• Forest Sciences and Biology, bachelor's degree, master's degree, and doctor's degree which graduated twenty-five, fourteen, and three students respectively in 2008.
  • Wildlife and Wildlands Science and Management, bachelor's degree which graduated 56 students in 2008.

CERTIFICATIONS

Accredited Agricultural Consultant: The Accredited Agricultural Consultant (AAC) designation was developed and first offered by the ASFMRA in 1997.

For more information, see the American Society of Farm Managers and Rural Appraisers website.

Arborist / Municipal Specialist: This credential was developed by the ISA and the Society of Municipal Arboriculture for those involved in managing the complex aspect of trees in an urban environment.

For more information, see the International Society of Arboriculture website.

Erosion and Sediment Control Certification: This certification program was designed for engineering technicians engaged in all phases of erosion and sediment control work.

For more information, see the National Institute for Certification in Engineering Technologies website.

LOCATION INFORMATION: Fort Collins, Colorado

Fort Collins, Colorado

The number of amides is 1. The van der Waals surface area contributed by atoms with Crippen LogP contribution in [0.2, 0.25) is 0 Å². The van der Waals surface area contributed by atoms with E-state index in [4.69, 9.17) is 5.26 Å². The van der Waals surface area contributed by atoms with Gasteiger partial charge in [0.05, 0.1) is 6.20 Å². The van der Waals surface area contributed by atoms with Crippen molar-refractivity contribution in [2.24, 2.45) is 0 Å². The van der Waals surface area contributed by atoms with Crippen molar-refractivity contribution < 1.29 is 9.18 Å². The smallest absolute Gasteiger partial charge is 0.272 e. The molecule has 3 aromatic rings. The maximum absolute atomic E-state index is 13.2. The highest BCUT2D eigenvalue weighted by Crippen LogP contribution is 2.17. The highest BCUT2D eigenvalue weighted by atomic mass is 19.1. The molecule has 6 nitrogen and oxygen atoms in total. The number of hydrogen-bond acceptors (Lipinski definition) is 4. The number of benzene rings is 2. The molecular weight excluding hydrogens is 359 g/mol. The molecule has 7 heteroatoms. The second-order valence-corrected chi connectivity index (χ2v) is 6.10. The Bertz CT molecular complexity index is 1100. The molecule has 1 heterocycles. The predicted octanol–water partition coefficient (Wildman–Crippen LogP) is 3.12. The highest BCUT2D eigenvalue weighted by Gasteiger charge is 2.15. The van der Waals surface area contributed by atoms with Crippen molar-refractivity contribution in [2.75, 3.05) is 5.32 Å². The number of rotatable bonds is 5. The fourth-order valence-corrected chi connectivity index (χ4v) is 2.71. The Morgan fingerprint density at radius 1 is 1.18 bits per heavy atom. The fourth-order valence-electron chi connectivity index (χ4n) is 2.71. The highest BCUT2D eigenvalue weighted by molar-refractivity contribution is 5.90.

Fort Collins, Colorado photo by Citycommunications

Fort Collins is located in Larimer County, Colorado. It has a population of over 136,509, which has grown by 15.0% in the past ten years. The cost of living index in Fort Collins, 91, is below the national average. New single-family homes in Fort Collins are valued at $216,000 on average, which is below the state average. In 2008, two hundred sixty-seven new homes were built in Fort Collins, down from four hundred eight the previous year.

The three big industries for women in Fort Collins are educational services, health care, and accommodation and food services. For men, it is educational services, construction, and professional, scientific, and technical services. The average travel time to work is about 19 minutes. More than 48.4% of Fort Collins residents have a bachelor's degree, which is higher than the state average. The percentage of residents with a graduate degree, 18.4%, is higher than the state average.

The unemployment rate in Fort Collins is 6.3%, which is less than Colorado's average of 6.6%.

The percentage of Fort Collins residents that are affiliated with a religious congregation, 39.3%, is less than the national average but more than the state average. The most common religious groups are the Catholic Church, the Assemblies of God and the LDS (Mormon) Church.

Visitors to Fort Collins can choose from Carousel Properties, AmericInn Motel & Suites Fort Collins and Hampton Inn Ft. Collins for temporary stays in the area.